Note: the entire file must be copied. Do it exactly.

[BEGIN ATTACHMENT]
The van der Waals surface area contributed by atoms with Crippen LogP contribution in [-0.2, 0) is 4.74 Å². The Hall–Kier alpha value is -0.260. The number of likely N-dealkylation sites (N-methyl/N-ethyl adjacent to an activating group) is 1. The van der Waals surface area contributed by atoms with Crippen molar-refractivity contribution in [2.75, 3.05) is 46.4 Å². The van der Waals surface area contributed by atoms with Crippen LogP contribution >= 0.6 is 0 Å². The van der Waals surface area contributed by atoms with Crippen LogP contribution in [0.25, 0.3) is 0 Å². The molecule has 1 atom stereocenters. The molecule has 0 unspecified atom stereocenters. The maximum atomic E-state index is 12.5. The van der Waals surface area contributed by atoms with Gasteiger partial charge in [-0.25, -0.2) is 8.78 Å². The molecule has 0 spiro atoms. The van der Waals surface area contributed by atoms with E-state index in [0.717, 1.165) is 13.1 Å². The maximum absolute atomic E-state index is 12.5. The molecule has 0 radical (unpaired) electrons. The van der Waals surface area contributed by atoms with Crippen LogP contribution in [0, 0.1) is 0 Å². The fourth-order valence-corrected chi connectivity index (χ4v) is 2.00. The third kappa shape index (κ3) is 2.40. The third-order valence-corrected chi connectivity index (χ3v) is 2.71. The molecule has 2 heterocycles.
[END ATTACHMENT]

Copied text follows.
The van der Waals surface area contributed by atoms with Crippen LogP contribution in [-0.2, 0) is 4.74 Å². The Hall–Kier alpha value is -0.260. The number of likely N-dealkylation sites (N-methyl/N-ethyl adjacent to an activating group) is 1. The van der Waals surface area contributed by atoms with Crippen molar-refractivity contribution in [2.75, 3.05) is 46.4 Å². The van der Waals surface area contributed by atoms with Crippen LogP contribution >= 0.6 is 0 Å². The van der Waals surface area contributed by atoms with Crippen LogP contribution in [0.25, 0.3) is 0 Å². The molecule has 1 atom stereocenters. The molecule has 0 unspecified atom stereocenters. The maximum atomic E-state index is 12.5. The van der Waals surface area contributed by atoms with Gasteiger partial charge in [-0.25, -0.2) is 8.78 Å². The molecule has 0 spiro atoms. The van der Waals surface area contributed by atoms with E-state index in [0.717, 1.165) is 13.1 Å². The maximum absolute atomic E-state index is 12.5. The molecule has 0 radical (unpaired) electrons. The van der Waals surface area contributed by atoms with Crippen LogP contribution in [0, 0.1) is 0 Å². The fourth-order valence-corrected chi connectivity index (χ4v) is 2.00. The third kappa shape index (κ3) is 2.40. The third-order valence-corrected chi connectivity index (χ3v) is 2.71. The molecule has 2 heterocycles.